Air Itam, Penang, Straits Settlements
In April 1906, the Municipal Commission decided to go ahead with the “[Tanjung] Bungah water scheme” devised by Leonard Moore Bell, the municipal engineer, which included “a balancing reservoir” at Sungai Kelian in response to a drought affecting Penang’s water supply in the preceding year.
However, due to many postponements, by 1908, the plan had changed, and an impounding reservoir was being considered at Batu Ferringhi instead. James Fettes was “brought out from England” on contract “to be in charge of the waterworks scheme” and as Bell’s assistant. The 26-year-old civil engineer arrived in Penang on December 10, 1908. Fettes eventually became a permanent staff and was given the responsibility to oversee the construction of the Air Itam reservoir. Possessing a “charming personality”, Fettes “was greatly liked and respected by the Municipal staff”.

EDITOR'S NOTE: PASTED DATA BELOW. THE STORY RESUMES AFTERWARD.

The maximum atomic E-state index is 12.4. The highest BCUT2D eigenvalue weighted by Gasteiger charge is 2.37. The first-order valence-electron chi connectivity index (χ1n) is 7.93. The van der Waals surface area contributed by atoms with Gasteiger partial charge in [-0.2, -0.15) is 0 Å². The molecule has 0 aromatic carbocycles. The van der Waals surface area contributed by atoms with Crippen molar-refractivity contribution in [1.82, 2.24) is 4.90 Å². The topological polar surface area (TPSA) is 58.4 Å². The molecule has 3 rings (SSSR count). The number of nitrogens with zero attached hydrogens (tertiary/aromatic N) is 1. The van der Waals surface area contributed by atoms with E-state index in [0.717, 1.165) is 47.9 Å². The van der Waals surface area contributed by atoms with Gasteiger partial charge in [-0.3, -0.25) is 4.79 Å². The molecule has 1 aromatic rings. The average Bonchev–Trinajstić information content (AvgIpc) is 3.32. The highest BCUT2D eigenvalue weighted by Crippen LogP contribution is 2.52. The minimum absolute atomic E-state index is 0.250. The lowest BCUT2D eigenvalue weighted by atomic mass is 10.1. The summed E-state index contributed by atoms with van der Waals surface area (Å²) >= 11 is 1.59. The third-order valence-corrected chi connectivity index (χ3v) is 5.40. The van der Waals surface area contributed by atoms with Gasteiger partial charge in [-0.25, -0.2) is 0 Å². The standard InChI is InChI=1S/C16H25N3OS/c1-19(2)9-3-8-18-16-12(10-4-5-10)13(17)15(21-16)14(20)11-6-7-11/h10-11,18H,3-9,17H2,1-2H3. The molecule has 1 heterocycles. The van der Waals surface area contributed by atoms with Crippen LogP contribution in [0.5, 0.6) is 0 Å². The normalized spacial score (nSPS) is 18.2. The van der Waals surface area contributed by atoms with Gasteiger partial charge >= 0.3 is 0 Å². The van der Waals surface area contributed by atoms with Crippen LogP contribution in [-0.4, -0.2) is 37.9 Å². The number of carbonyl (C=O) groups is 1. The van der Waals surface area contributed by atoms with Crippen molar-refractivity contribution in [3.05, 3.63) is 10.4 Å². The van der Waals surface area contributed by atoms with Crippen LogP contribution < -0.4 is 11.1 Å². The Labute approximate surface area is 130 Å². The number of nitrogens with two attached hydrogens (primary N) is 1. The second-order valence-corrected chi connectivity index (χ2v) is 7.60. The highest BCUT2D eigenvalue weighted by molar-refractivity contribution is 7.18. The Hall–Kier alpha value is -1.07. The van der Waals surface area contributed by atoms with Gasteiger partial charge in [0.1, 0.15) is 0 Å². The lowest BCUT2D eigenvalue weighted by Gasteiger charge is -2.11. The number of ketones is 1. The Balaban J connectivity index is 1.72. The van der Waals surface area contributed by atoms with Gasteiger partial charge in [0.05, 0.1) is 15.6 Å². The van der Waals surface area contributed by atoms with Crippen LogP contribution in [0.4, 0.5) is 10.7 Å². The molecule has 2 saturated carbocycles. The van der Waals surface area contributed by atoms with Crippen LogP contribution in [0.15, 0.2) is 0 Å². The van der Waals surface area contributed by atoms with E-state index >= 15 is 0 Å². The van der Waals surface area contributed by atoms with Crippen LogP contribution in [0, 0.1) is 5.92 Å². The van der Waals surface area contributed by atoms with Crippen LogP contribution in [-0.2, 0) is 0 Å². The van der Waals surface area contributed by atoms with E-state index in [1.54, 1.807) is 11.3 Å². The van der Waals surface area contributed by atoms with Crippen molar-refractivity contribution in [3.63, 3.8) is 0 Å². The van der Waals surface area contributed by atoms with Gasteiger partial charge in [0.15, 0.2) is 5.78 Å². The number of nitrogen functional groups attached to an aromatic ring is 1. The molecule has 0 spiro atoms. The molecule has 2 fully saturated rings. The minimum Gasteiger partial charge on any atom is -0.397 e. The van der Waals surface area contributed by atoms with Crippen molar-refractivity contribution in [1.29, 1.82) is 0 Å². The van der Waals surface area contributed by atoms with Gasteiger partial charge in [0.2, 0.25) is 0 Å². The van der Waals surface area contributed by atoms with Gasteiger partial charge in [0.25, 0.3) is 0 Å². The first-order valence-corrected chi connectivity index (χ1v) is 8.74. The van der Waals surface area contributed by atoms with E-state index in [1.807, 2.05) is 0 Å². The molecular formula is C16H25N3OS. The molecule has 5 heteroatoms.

Although not a trained architect, Fettes was deeply involved in the entire design of the Air Itam reservoir and went on to pen a detailed description of its construction together with a blueprint of a domed recorder house of his design to the Far Eastern Review a few years later. This domed recorder house was the prototype of the far more refined ones that Fettes would later incorporate into the design of the Guillemard Reservoir and the Batu Ferringhi Waterworks. His architectural aesthetics may have been influenced by his friend and cricket mate, Henry Alfred Neubronner, then Penang’s foremost architect. In 1910, Neubronner masterfully blended Mughal-inspired architecture into the Kapitan Keling Mosque renovation works.